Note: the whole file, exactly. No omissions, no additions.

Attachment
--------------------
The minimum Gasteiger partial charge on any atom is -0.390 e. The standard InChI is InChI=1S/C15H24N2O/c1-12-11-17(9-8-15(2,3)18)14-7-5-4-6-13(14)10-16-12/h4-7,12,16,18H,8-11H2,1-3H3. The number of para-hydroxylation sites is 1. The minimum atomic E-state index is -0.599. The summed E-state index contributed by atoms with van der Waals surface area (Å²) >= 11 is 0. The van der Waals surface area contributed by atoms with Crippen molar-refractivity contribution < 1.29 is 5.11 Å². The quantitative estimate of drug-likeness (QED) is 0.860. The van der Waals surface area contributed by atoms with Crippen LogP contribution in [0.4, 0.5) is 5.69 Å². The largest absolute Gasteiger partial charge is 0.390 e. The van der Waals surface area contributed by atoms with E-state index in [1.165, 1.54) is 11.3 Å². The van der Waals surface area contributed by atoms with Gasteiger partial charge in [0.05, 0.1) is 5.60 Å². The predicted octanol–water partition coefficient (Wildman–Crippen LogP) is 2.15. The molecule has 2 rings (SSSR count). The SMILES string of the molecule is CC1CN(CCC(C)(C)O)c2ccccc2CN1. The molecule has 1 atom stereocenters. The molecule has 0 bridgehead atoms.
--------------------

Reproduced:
The minimum Gasteiger partial charge on any atom is -0.390 e. The standard InChI is InChI=1S/C15H24N2O/c1-12-11-17(9-8-15(2,3)18)14-7-5-4-6-13(14)10-16-12/h4-7,12,16,18H,8-11H2,1-3H3. The number of para-hydroxylation sites is 1. The minimum atomic E-state index is -0.599. The summed E-state index contributed by atoms with van der Waals surface area (Å²) >= 11 is 0. The van der Waals surface area contributed by atoms with Crippen molar-refractivity contribution < 1.29 is 5.11 Å². The quantitative estimate of drug-likeness (QED) is 0.860. The van der Waals surface area contributed by atoms with Crippen LogP contribution in [0.4, 0.5) is 5.69 Å². The largest absolute Gasteiger partial charge is 0.390 e. The van der Waals surface area contributed by atoms with E-state index in [1.165, 1.54) is 11.3 Å². The van der Waals surface area contributed by atoms with Gasteiger partial charge in [0.05, 0.1) is 5.60 Å². The predicted octanol–water partition coefficient (Wildman–Crippen LogP) is 2.15. The molecule has 2 rings (SSSR count). The SMILES string of the molecule is CC1CN(CCC(C)(C)O)c2ccccc2CN1. The molecule has 1 atom stereocenters. The molecule has 0 bridgehead atoms.